By Ed Hardin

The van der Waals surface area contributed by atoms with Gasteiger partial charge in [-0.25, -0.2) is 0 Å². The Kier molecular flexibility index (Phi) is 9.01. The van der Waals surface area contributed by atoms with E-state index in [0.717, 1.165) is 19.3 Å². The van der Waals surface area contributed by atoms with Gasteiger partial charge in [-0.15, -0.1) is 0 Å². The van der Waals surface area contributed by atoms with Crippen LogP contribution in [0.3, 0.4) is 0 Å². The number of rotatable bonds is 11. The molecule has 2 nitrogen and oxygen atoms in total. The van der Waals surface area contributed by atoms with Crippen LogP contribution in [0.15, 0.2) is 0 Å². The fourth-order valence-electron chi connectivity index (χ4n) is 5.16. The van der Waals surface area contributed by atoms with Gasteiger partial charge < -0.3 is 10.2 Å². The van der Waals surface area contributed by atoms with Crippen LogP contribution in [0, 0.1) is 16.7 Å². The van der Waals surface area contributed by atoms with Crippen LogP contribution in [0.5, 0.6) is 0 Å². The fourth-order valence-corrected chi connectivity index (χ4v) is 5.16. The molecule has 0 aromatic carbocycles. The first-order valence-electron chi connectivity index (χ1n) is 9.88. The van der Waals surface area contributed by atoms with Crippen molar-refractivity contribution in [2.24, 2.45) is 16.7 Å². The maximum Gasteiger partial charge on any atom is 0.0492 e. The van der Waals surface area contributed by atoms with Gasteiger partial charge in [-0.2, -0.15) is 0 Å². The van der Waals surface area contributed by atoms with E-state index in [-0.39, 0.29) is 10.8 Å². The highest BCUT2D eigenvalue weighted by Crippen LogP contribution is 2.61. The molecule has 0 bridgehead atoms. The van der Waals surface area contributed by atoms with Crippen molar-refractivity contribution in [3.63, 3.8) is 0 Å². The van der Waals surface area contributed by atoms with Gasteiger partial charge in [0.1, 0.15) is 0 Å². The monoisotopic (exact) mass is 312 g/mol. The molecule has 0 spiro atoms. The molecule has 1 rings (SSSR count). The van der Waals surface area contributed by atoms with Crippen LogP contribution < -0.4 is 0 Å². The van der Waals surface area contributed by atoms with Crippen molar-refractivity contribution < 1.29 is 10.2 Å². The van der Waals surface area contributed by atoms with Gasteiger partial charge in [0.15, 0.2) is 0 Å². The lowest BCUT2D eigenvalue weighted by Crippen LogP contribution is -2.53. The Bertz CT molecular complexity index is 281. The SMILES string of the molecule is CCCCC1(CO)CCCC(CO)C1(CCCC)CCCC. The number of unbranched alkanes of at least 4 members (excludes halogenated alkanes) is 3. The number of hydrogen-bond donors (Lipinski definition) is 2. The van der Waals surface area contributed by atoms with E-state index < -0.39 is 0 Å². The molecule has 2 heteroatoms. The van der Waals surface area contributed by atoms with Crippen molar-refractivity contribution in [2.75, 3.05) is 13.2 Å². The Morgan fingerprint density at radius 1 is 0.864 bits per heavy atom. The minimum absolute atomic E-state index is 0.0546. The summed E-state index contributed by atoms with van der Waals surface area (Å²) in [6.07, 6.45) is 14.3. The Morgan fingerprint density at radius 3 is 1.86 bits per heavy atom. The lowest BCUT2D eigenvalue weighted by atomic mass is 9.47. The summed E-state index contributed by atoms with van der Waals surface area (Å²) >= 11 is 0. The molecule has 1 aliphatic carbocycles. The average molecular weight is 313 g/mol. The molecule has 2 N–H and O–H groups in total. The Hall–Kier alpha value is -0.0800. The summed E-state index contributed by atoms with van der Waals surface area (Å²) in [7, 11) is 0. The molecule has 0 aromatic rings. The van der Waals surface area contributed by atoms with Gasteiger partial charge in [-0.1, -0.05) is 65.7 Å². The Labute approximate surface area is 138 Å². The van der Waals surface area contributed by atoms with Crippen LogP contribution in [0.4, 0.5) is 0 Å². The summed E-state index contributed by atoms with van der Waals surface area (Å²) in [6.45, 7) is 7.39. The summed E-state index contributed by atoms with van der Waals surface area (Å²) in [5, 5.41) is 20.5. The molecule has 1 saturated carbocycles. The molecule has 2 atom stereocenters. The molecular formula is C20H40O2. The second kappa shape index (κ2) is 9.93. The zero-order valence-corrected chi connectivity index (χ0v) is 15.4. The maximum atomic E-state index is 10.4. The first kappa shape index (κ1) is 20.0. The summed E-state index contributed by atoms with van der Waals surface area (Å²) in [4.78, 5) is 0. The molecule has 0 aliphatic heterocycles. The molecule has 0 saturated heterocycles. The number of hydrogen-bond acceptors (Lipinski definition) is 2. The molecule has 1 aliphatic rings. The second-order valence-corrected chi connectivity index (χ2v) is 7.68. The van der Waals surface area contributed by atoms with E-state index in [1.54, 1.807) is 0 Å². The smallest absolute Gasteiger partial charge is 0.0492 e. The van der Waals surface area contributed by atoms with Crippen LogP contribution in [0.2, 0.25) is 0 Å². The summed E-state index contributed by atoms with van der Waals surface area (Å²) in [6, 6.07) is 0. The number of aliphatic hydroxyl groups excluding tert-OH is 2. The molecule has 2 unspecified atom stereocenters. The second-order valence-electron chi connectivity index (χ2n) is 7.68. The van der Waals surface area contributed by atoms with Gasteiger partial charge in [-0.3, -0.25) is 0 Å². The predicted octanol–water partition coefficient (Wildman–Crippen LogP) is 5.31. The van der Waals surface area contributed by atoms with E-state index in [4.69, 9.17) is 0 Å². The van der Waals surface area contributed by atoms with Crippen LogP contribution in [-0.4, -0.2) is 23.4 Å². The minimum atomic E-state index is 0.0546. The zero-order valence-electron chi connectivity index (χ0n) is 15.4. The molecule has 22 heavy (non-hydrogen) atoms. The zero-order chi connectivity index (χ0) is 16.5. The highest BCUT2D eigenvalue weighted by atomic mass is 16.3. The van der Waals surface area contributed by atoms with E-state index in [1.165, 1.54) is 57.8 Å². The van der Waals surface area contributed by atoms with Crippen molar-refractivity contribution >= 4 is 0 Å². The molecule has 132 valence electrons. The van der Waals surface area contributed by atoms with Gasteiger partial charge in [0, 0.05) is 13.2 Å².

On April 2, 2018, the United States Supreme Court issued its opinion in Encino Motorcars, LLC v. Navarro.  In a 5-4 decision, the Court ruled that automobile service advisors are not entitled to overtime under the federal Fair Labor Standards Act (“FLSA”).  In the Encino Motorcars case, the Court was asked to decide whether automobile dealership service advisors were exempt from federal overtime requirements based on an FLSA exemption for salesmen, partsmen, or mechanics primarily engaged in selling or servicing automobiles, trucks, or farm implements.  The Supreme Court held that the service advisors in question were exempt employees under the FLSA.  As Fox Business reported, the decision affects more than 18,000 dealerships and more than 100,000 service advisors.  However, the case has much broader implications, well beyond automobile dealerships.  In its decision, the five justice majority stated that pursuant to “a fair reading” of the exemption in question, service advisors were exempt from overtime because the service advisors sell goods or services.  Although the Court’s specific holding is somewhat narrow (applying to automobile service advisors), how the Court arrived at the holding represents a major shift in interpretation of the U.S. Department of Labor Wage and Hour Division’s regulations on the FLSA exemptions.  For decades, exemptions from overtime requirements were narrowly construed to provide overtime coverage under the FLSA.  In the Encino Motorcars case, the Supreme Court expressly rejected a narrow construction of the exemption “as a useful guidepost for interpreting the FLSA” in favor of a fair reading.  As the Court remarked, “We have no license to give the exemption anything but a fair reading.”  The door may now be open for employers and the courts to give less restrictive readings to FLSA exemptions in favor of a more “fair reading” of those exemptions, which may in turn lead to fewer employees being entitled to overtime, but may also certainly lead to more litigation.  For more on the decision see: https://www.foxbusiness.com/markets/supreme-court-rules-for-car-dealerships-in-overtime-case or http://www.latimes.com/politics/la-na-pol-court-autos-overtime-20180402-story.html